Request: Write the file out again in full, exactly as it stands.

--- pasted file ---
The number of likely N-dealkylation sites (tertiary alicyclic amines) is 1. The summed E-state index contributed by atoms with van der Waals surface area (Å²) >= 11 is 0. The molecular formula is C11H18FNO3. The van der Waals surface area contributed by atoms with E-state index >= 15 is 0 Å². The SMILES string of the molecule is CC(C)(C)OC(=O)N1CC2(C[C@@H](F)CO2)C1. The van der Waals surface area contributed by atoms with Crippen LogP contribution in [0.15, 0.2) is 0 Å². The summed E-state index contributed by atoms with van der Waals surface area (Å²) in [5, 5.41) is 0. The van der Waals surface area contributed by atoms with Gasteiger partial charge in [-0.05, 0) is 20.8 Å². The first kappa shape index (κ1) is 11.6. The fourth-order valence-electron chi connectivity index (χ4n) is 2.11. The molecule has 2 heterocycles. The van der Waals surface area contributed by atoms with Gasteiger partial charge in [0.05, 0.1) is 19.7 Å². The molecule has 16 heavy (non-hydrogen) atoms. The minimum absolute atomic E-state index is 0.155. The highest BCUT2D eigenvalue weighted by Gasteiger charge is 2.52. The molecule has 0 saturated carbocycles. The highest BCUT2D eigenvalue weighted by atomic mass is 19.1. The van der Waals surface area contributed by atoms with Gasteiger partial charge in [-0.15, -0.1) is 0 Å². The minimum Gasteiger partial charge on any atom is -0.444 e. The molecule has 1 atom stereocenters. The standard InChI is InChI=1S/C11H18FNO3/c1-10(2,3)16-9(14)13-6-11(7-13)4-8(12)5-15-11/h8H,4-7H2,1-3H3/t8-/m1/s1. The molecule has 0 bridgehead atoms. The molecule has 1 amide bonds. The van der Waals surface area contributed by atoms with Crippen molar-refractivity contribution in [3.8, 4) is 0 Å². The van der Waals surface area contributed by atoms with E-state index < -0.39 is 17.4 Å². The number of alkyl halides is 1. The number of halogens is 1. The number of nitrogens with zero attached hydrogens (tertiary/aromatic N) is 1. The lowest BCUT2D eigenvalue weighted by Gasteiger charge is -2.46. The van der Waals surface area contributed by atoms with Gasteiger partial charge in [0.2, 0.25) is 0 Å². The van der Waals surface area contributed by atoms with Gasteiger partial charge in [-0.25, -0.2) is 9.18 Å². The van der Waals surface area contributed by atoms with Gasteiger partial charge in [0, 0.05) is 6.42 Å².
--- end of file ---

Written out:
The number of likely N-dealkylation sites (tertiary alicyclic amines) is 1. The summed E-state index contributed by atoms with van der Waals surface area (Å²) >= 11 is 0. The molecular formula is C11H18FNO3. The van der Waals surface area contributed by atoms with E-state index >= 15 is 0 Å². The SMILES string of the molecule is CC(C)(C)OC(=O)N1CC2(C[C@@H](F)CO2)C1. The van der Waals surface area contributed by atoms with Crippen LogP contribution in [0.15, 0.2) is 0 Å². The summed E-state index contributed by atoms with van der Waals surface area (Å²) in [5, 5.41) is 0. The van der Waals surface area contributed by atoms with Gasteiger partial charge in [-0.05, 0) is 20.8 Å². The first kappa shape index (κ1) is 11.6. The fourth-order valence-electron chi connectivity index (χ4n) is 2.11. The molecule has 2 heterocycles. The van der Waals surface area contributed by atoms with Gasteiger partial charge in [0.05, 0.1) is 19.7 Å². The molecule has 16 heavy (non-hydrogen) atoms. The minimum absolute atomic E-state index is 0.155. The highest BCUT2D eigenvalue weighted by Gasteiger charge is 2.52. The molecule has 0 saturated carbocycles. The highest BCUT2D eigenvalue weighted by atomic mass is 19.1. The van der Waals surface area contributed by atoms with Gasteiger partial charge in [-0.15, -0.1) is 0 Å². The minimum Gasteiger partial charge on any atom is -0.444 e. The molecule has 1 atom stereocenters. The standard InChI is InChI=1S/C11H18FNO3/c1-10(2,3)16-9(14)13-6-11(7-13)4-8(12)5-15-11/h8H,4-7H2,1-3H3/t8-/m1/s1. The molecule has 0 bridgehead atoms. The molecule has 1 amide bonds. The van der Waals surface area contributed by atoms with Crippen molar-refractivity contribution in [3.8, 4) is 0 Å². The van der Waals surface area contributed by atoms with E-state index < -0.39 is 17.4 Å². The number of alkyl halides is 1. The number of halogens is 1. The number of nitrogens with zero attached hydrogens (tertiary/aromatic N) is 1. The lowest BCUT2D eigenvalue weighted by Gasteiger charge is -2.46. The van der Waals surface area contributed by atoms with Gasteiger partial charge in [0.2, 0.25) is 0 Å². The van der Waals surface area contributed by atoms with Gasteiger partial charge in [-0.25, -0.2) is 9.18 Å². The van der Waals surface area contributed by atoms with Gasteiger partial charge in [0, 0.05) is 6.42 Å².